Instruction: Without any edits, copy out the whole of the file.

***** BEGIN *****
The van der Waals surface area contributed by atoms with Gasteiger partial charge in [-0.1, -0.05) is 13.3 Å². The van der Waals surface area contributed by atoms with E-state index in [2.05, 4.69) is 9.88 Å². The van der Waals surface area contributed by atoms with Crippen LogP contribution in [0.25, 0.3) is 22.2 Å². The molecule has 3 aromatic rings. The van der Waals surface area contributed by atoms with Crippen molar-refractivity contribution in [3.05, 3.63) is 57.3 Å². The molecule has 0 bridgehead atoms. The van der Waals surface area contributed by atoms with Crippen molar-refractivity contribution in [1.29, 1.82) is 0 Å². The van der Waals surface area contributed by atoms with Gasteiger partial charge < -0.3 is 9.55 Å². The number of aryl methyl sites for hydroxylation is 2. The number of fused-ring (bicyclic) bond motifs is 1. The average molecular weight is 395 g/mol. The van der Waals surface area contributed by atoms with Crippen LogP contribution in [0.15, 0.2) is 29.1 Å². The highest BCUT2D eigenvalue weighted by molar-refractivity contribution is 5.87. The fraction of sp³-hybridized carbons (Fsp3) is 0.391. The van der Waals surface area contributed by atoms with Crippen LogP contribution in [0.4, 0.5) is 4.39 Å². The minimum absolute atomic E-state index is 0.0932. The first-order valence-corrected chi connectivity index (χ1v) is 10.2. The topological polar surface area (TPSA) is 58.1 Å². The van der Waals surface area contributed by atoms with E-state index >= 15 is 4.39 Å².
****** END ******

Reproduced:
The van der Waals surface area contributed by atoms with Gasteiger partial charge in [-0.1, -0.05) is 13.3 Å². The van der Waals surface area contributed by atoms with E-state index in [2.05, 4.69) is 9.88 Å². The van der Waals surface area contributed by atoms with Crippen LogP contribution in [0.25, 0.3) is 22.2 Å². The molecule has 3 aromatic rings. The van der Waals surface area contributed by atoms with Crippen molar-refractivity contribution in [3.05, 3.63) is 57.3 Å². The molecule has 0 bridgehead atoms. The van der Waals surface area contributed by atoms with Crippen molar-refractivity contribution in [1.29, 1.82) is 0 Å². The van der Waals surface area contributed by atoms with Gasteiger partial charge < -0.3 is 9.55 Å². The number of aryl methyl sites for hydroxylation is 2. The number of fused-ring (bicyclic) bond motifs is 1. The average molecular weight is 395 g/mol. The van der Waals surface area contributed by atoms with Crippen LogP contribution in [0.15, 0.2) is 29.1 Å². The highest BCUT2D eigenvalue weighted by molar-refractivity contribution is 5.87. The fraction of sp³-hybridized carbons (Fsp3) is 0.391. The van der Waals surface area contributed by atoms with Crippen LogP contribution in [0.4, 0.5) is 4.39 Å². The minimum absolute atomic E-state index is 0.0932. The first-order valence-corrected chi connectivity index (χ1v) is 10.2. The topological polar surface area (TPSA) is 58.1 Å². The van der Waals surface area contributed by atoms with E-state index >= 15 is 4.39 Å².